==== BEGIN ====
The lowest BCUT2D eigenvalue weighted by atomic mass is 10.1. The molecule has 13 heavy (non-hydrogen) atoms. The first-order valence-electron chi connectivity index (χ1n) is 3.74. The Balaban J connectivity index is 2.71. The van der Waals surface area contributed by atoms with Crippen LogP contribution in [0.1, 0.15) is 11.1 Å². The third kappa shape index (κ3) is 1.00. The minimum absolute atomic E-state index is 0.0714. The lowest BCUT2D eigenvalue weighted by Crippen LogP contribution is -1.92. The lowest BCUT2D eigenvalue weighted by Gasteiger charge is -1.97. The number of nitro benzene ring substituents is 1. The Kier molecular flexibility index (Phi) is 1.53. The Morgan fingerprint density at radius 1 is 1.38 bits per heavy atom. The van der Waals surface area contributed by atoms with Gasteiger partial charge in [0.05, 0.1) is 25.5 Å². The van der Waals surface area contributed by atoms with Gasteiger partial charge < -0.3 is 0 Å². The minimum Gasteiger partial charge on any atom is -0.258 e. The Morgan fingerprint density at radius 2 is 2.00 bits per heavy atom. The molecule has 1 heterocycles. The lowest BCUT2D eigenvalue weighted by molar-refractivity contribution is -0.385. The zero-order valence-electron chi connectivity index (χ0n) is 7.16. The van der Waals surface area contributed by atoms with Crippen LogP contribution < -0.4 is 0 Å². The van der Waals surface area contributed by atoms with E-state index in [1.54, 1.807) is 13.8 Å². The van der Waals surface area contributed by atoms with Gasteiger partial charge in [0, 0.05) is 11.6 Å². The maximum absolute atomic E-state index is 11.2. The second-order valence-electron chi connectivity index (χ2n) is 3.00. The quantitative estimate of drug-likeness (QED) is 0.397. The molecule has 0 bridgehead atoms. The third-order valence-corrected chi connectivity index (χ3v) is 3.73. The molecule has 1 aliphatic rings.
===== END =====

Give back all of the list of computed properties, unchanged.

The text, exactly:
The lowest BCUT2D eigenvalue weighted by atomic mass is 10.1. The molecule has 13 heavy (non-hydrogen) atoms. The first-order valence-electron chi connectivity index (χ1n) is 3.74. The Balaban J connectivity index is 2.71. The van der Waals surface area contributed by atoms with Crippen LogP contribution in [0.1, 0.15) is 11.1 Å². The third kappa shape index (κ3) is 1.00. The minimum absolute atomic E-state index is 0.0714. The lowest BCUT2D eigenvalue weighted by Crippen LogP contribution is -1.92. The lowest BCUT2D eigenvalue weighted by Gasteiger charge is -1.97. The number of nitro benzene ring substituents is 1. The Kier molecular flexibility index (Phi) is 1.53. The Morgan fingerprint density at radius 1 is 1.38 bits per heavy atom. The van der Waals surface area contributed by atoms with Gasteiger partial charge in [0.05, 0.1) is 25.5 Å². The van der Waals surface area contributed by atoms with Gasteiger partial charge < -0.3 is 0 Å². The minimum Gasteiger partial charge on any atom is -0.258 e. The Morgan fingerprint density at radius 2 is 2.00 bits per heavy atom. The molecule has 1 heterocycles. The lowest BCUT2D eigenvalue weighted by molar-refractivity contribution is -0.385. The zero-order valence-electron chi connectivity index (χ0n) is 7.16. The van der Waals surface area contributed by atoms with Crippen LogP contribution < -0.4 is 0 Å². The van der Waals surface area contributed by atoms with E-state index in [1.54, 1.807) is 13.8 Å². The van der Waals surface area contributed by atoms with Gasteiger partial charge in [0, 0.05) is 11.6 Å². The maximum absolute atomic E-state index is 11.2. The second-order valence-electron chi connectivity index (χ2n) is 3.00. The quantitative estimate of drug-likeness (QED) is 0.397. The molecule has 0 bridgehead atoms. The third-order valence-corrected chi connectivity index (χ3v) is 3.73. The molecule has 1 aliphatic rings.